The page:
Ah, DCFC. This band has taken me on a tour of emotion through the years- “Marching Bands of Manhattan” evokes sadness, “I Will Possess Your Heart,” a cold anger, “A Lack of Color” tranquility, and “I Will Follow You Into The Dark” nihilistic love. Needless to say, DCFC has proven countless times to fans their worth in the pantheon of alternative rock gods.
In Kintsugi, I was looking forward to the storytelling genius I came to love in Plans or the intense instrumental skill of Narrow Stairs. But what I got was a DCFC album focused on lyricism, telling the story of a man who’s suffered a terrible breakup. (This album came after DCFC songwriter Benjamin Gibbard’s wife Zooey Deschanel broke up with him.)
“No Room in Frame” begins Kintsugi with layered synths that tickle the ears and a familiar Ben Gibbard pairing of depressive lyrics with a cheerful melody. In this beginning song we hear traces of the Radiohead-esque electronic instrumentation that differentiate Kintsugi from all previous DFCF offerings.
One of the two songs I would learn to sing along to, “The Ghost of Beverly Drive” sounds the most like classic DCFC, featuring a minimal bassline and fast-paced, hihat- heavy drumming. Yet it still manages to innovate with a vaguely Eastern fill in the middle portion of the song and an absolutely fantastic bridge featuring a dark synth (2:41-3:06).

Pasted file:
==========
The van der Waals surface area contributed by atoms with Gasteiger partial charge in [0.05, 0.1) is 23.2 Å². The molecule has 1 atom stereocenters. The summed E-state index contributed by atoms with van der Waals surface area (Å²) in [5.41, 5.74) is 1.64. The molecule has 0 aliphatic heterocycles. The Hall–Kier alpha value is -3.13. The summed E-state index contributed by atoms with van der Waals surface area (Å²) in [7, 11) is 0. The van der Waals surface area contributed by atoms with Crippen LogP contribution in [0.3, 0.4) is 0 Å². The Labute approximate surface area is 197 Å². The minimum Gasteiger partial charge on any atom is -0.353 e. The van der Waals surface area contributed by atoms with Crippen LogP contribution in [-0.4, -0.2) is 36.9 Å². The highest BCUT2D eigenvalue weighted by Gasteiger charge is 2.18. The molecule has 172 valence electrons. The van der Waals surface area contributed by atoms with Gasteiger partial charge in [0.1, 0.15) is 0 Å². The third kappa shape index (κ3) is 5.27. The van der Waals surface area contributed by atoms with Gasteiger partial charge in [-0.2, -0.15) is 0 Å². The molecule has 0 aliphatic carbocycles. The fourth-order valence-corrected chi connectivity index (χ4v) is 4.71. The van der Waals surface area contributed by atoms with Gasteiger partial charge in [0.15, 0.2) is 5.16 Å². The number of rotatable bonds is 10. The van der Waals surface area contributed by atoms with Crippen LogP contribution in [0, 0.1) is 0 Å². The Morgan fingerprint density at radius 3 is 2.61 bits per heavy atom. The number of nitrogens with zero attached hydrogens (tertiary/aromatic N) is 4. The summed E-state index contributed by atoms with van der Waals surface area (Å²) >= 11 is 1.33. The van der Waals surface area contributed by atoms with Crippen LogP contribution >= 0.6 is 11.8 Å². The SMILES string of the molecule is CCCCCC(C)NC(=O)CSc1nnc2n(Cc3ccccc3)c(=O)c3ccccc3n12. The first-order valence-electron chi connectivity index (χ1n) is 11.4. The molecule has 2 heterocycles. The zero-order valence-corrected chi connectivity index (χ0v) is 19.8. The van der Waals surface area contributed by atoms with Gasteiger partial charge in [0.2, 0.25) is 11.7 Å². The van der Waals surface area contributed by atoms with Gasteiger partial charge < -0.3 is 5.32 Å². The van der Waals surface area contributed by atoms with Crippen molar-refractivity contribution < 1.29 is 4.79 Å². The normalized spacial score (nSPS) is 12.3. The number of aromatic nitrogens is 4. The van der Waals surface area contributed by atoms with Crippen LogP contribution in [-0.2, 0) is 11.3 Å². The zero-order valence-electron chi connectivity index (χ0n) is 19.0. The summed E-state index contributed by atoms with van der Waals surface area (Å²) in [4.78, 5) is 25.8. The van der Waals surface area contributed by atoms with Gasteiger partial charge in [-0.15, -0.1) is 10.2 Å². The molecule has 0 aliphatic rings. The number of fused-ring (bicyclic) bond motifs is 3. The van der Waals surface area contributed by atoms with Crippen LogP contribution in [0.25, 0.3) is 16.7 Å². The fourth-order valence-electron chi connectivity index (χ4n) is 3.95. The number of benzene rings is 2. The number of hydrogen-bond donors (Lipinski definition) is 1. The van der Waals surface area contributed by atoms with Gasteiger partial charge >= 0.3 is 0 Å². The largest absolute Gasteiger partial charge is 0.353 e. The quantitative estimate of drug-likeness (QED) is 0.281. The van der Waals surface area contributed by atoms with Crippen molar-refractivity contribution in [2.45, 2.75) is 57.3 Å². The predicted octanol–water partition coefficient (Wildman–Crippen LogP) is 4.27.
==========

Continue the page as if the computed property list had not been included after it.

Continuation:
I hope that we can see more of this electronic influence in future albums from Ben Gibbard and the crew.
Kintsugi’s biggest weakness is its repetition. Most songs describe a similar theme-love lost-with little to no true solos. Some could call this a matter of taste, but DCFC wasted a lot of space where they could have innovated melodically.
“Ingenue” is the other song I would listen to enough to learn its lyrics. It’s a pleasant, plodding ballad with a sonic texture composed of the word “la” looped hundreds of times, bright electric guitar and lots of closed hi hat and sleigh bells. In my opinion it’s the most musically complex song on the album.
Overall, I was not amazed on my first listen. But after a second and third time listening to each song, they grew on me, and I appreciate the talent that went into writing them even if the creativity wasn’t apparent on every single song.
By Nicholas Randall